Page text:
chronic illness

Most Valuable Lesson I’ve Learned With Chronic Illness

WeGo Health 2013

Day 12 Prompt: If you could go back in time and talk to yourself on the day of your diagnosis, what would you say?

If I was able to go back to the day of my diagnosis, I think I would emphasis just how important it is to become an advocate for oneself. Almost immediately after my diagnostic surgery, I began researching my disease so I could be informed and found myself an online support community which I think helped me tremendously in avoiding some of the isolation and depression that can come with receiving a chronic illness diagnosis but I didn’t quite understand the power that I held as a patient in choosing my own treatment. I thank God every day that He provided me with fabulous doctor as soon as I started having symptoms and I was able to be diagnosed within a matter of weeks (when I know most women struggle for years before receiving a diagnosis). Immediately following my diagnosis, she offered Lupron as a course of treatment. My regret is not taking the time to research this treatment before taking it. Something in my gut made me question it but because it was suggested by my doctor, at the time, I didn’t realize I had the option to say no. Looking back and knowing how hard the treatment was on my body, not only during the treatment but for years afterwards, I wish that I had listened to my gut instead of my doctor. In the ten years since my diagnosis, the most important lesson I have learned is to trust my gut and listen to my body so if I could go back to day one, I would definitely offer myself that piece of advice.

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5 comments on “Most Valuable Lesson I’ve Learned With Chronic Illness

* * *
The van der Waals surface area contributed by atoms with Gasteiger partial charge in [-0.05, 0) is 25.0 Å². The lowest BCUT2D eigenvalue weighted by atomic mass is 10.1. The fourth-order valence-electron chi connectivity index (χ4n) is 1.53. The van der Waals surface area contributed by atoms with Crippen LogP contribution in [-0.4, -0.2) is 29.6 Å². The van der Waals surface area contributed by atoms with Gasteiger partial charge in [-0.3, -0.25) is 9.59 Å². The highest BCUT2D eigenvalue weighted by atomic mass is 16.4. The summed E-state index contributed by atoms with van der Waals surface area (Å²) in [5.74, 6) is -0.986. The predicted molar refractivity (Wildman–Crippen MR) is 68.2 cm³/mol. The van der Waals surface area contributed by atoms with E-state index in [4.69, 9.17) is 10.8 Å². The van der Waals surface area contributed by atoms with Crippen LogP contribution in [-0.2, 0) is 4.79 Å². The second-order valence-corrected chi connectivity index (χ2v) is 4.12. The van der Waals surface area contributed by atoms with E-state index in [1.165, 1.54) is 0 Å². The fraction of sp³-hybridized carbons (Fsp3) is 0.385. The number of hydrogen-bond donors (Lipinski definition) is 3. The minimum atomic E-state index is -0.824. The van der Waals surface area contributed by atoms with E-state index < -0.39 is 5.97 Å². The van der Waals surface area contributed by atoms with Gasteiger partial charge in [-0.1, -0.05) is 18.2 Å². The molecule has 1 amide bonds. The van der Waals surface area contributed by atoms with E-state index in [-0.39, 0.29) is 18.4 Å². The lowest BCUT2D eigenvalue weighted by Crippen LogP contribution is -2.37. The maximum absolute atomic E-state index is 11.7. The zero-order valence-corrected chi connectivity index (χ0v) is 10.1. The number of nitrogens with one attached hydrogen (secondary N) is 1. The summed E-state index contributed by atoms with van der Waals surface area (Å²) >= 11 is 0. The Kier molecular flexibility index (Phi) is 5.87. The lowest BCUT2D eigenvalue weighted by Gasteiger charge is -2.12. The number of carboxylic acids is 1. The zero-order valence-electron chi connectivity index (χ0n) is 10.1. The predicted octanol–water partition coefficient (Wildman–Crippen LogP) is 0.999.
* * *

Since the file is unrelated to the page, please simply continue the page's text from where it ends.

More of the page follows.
1. I´m so glad for you that you got help in such a short time. I went to different doctors, but they didn`t believe me, so it took nearly a year before I got the help I needed. I´ve done a lot of research myself, and I´ve been part of an online community, or a facebook group that is, but I´m not sure if I feel comfortable with it, because when I read posts, it´s all about searching for pain, and other negative things, which kinda makes me feel the victim mentality. And it also makes me think more about the pain, making me feel more sick, instead of focusing on more positive aspects of life.

    Reply
    • Jamee says:

      I can totally see where you are coming from. I have been a part of online groups where the vast majority of posts are negative and there seems to be the prevalent victim mentality. It can be very draining. I understand the importance of having a place where you feel safe to vent about pain to a group of individuals that can truly understand how you feel. I get that but I think it can be easy to get sucked in and suddenly a group that you visit for support and encouragement becomes a drain on you physically, emotionally, and mentally. It is so important to find a place where, while you can feel safe to vent, you are more importantly surrounded by support and are inspired to focus on the positive things in life.

      Reply
  2. Samantha says:

    I totally agree with listening to your body and going with your gut instincts because I ignored that there may be something wrong and listened to doctors that I didn’t have endometriosis and I regret that. But since last year, for fertility reasons also I decided no more and to listen to my body and push for my diagnosis.

    Reply
    • Jamee says:

      I am so glad you were able to get your diagnosis! If I hadn’t pushed for a second opinion and chosen a new GI office, I wonder if I would have ever gotten my Celiac diagnosis! My first GI office just kept telling me to eat more yogurt! I hope you have been able to find a great doctor who listens!

      Reply
      • Samantha says:

        Yes thank you I found a fantastic endo specialist who did the surgery and my doctor who I found last year is wonderful and she has done so much for me and really wants to help I am so thankful. I’m glad you got your celiac diagnosis x

        Reply

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